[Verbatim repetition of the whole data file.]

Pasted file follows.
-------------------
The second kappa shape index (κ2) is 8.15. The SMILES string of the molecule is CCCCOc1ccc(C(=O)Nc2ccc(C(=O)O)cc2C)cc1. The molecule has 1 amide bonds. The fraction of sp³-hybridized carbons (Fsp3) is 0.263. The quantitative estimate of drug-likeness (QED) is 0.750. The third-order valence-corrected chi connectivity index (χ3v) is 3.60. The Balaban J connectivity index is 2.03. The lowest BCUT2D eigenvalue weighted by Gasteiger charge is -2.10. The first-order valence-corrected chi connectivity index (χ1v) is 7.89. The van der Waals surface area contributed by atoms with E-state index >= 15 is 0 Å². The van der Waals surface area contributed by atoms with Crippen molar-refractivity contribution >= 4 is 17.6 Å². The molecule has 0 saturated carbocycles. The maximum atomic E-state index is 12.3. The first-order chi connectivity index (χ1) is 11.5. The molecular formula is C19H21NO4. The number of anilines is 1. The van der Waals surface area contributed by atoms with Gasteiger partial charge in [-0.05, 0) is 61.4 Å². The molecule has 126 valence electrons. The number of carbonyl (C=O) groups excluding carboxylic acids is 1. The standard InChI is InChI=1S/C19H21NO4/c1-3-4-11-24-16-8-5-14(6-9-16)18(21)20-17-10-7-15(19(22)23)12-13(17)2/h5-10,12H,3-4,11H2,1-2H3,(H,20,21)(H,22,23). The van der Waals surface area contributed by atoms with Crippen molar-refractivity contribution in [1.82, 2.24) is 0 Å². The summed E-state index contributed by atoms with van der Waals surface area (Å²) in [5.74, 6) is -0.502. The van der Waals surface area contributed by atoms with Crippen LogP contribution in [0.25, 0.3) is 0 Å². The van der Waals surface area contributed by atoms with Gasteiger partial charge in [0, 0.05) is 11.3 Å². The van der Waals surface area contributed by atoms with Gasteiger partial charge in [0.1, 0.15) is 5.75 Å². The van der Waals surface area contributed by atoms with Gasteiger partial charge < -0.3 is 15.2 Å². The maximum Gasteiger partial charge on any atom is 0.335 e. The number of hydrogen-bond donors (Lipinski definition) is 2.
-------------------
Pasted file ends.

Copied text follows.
The second kappa shape index (κ2) is 8.15. The SMILES string of the molecule is CCCCOc1ccc(C(=O)Nc2ccc(C(=O)O)cc2C)cc1. The molecule has 1 amide bonds. The fraction of sp³-hybridized carbons (Fsp3) is 0.263. The quantitative estimate of drug-likeness (QED) is 0.750. The third-order valence-corrected chi connectivity index (χ3v) is 3.60. The Balaban J connectivity index is 2.03. The lowest BCUT2D eigenvalue weighted by Gasteiger charge is -2.10. The first-order valence-corrected chi connectivity index (χ1v) is 7.89. The van der Waals surface area contributed by atoms with E-state index >= 15 is 0 Å². The van der Waals surface area contributed by atoms with Crippen molar-refractivity contribution >= 4 is 17.6 Å². The molecule has 0 saturated carbocycles. The maximum atomic E-state index is 12.3. The first-order chi connectivity index (χ1) is 11.5. The molecular formula is C19H21NO4. The number of anilines is 1. The van der Waals surface area contributed by atoms with Gasteiger partial charge in [-0.05, 0) is 61.4 Å². The molecule has 126 valence electrons. The number of carbonyl (C=O) groups excluding carboxylic acids is 1. The standard InChI is InChI=1S/C19H21NO4/c1-3-4-11-24-16-8-5-14(6-9-16)18(21)20-17-10-7-15(19(22)23)12-13(17)2/h5-10,12H,3-4,11H2,1-2H3,(H,20,21)(H,22,23). The van der Waals surface area contributed by atoms with Crippen molar-refractivity contribution in [1.82, 2.24) is 0 Å². The summed E-state index contributed by atoms with van der Waals surface area (Å²) in [5.74, 6) is -0.502. The van der Waals surface area contributed by atoms with Crippen LogP contribution in [0.25, 0.3) is 0 Å². The van der Waals surface area contributed by atoms with Gasteiger partial charge in [0, 0.05) is 11.3 Å². The van der Waals surface area contributed by atoms with Gasteiger partial charge in [0.1, 0.15) is 5.75 Å². The van der Waals surface area contributed by atoms with Gasteiger partial charge < -0.3 is 15.2 Å². The maximum Gasteiger partial charge on any atom is 0.335 e. The number of hydrogen-bond donors (Lipinski definition) is 2.